Materials and methods

Materials used in this study included one heat-polymerizing denture base resin, Probase Hot, and three autopolymerizing acrylic reline resins, Kooliner, Ufi Gel Hard and Probase Cold. Two of the relining materials could polymerized in mouth (direct technique) and the other should polymerized under laboratory conditions (indirect technique) (Table 1).

Table 1.

Materials used in the study.

Product  CompositionPowder/liquid ratio (g/mL)  Polymerization condition  Manufacturer  Batch number 
  Powder  Liquid         
Probase Hot (PH)  PMMA  MMA  22.5/10  Heatpolymerization
Heat up to 100°C and let boil for 45min 
Ivoclar Vivadent AG, Liechtenstein  M36977 (P)
L50622 (L)
N30391 (SF) 
Kooliner (K)  PEMA  IBMA  1.4/1  Autopolymerization
10min at room temperature 
GC America Inc., Alsip, Illinois, USA  1007201(P)
1008101 (L) 
Ufi Gel Hard (UGH)  PEMA  1,6-HDMA  1.77/1  Autopolymerization
7min at room temperature 
Voco GmbH, Cuxhaven, Germany  1128441 (P)
1134070 (L)
1133100 (CON) 
Probase Cold (PC)  PMMA  MMA  1.5/1  Autopolymerization
15min at 40°C 2–4bar 
Ivoclar Vivadent AG, Liechtenstein  L49853(P)
L43809 (L) 

P=powder, L=liquid, SF=separating fluid, CON=conditioner, PMMA=polymethylmethacrylate, MMA=methylmethacrylate, PEMA=polyethylmethacrylate, IBMA=isobutylmethacrylate, HDMA=hexanedioldimethacrylate.

A modified flasking technique was used to make 150 denture base parallelepipeds (12mm×10mm×6mm) according to manufacturer's instructions (Table 1). To remove irregularities, their sides were grounded in a rotational grinding and polishing machine (DAP-U, Struers, Denmark) with 600-grit silicon carbide paper (Carbimet Paper Discs, Buehler Ltd., Lake Bluff, IL).27,28 All specimens were submitted to a standardized thermal cycling aging procedure (2500 cycles, 5–55°C) (Refri 200-E, Aralab, Cascais, Portugal) to simulate 3 months of intraoral condition.29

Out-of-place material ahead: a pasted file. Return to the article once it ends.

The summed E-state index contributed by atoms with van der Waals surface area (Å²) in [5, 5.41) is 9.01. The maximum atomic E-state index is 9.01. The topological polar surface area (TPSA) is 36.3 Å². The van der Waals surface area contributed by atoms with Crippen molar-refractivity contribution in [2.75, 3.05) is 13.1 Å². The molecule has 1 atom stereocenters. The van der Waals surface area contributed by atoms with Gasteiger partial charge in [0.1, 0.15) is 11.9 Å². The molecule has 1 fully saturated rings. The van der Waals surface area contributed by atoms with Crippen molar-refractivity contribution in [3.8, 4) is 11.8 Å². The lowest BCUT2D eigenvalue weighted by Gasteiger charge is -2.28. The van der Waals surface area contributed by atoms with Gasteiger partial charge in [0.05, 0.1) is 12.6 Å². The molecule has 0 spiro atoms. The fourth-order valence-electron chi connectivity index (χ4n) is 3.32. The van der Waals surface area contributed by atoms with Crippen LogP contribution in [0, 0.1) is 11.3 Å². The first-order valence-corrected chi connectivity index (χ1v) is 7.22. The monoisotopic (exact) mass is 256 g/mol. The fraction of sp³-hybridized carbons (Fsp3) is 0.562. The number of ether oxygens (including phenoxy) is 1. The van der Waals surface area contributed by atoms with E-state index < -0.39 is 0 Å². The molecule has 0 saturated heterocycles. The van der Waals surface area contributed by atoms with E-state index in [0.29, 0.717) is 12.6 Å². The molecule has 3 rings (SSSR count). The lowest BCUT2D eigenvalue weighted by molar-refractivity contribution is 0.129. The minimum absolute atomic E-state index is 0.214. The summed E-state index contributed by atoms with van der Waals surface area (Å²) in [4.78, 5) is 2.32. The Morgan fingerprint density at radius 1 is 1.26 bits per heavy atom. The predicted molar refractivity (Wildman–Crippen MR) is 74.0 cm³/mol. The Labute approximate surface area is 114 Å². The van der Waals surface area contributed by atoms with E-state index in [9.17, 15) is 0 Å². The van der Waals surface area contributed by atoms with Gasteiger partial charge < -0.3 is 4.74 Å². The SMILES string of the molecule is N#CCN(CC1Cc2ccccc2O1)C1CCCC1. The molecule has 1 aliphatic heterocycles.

Using the same grinding and polishing machine, surfaces of denture base specimens were finished to a 3mm thickness, to simulate the preparation of the denture base to be relined. The thickness was confirmed with digital micrometer (Mitutoyo Digimatic, Mfg. Co., Ltd. Tokyo, Japan) with precision ±0.01mm.

The denture base specimens were randomly divided into three groups, corresponding to the three different acrylic reline resins. A perforated adhesive tape (Glossy White Film EA, Xerox) was positioned on the center of the surface of denture base providing a customized and uniform bonding area (3mm in diameter). As recommended by the manufacturer, specific adhesive was applied on this area and let dry for 30s after Ufi Gel Hard was used. With the Kooliner or Probase Cold specimens, the bonding areas were wetted with the corresponding monomer. Then, a silicon mold with a circular hole (5mm internal diameter×3mm height) was placed on the adhesive tape and filled with acrylic reline resin. Each acrylic reline resin was mixed and applied according to the manufacturer's instructions (Table 1). Polymerization of direct relining materials was carried out at 37°C to simulate the temperature of the oral cavity during the specific time. A pressure device (Ivomat, Ivoclar Vivadent, Liechtenstein) was used to maintain the indirect relining material under 40°C and 2–4bar for 15min.

The 50 constructed specimens of each reline resin were randomly divided into five groups (n=10) determined by post-polymerization treatment: 5mL of water or ethanol/water solutions of 20, 50 and 70% (by volume) at 55±2°C in closed plastic flasks for 10min. Control specimens of the reline resins were exposed to dry conditions at room temperature (no treatment).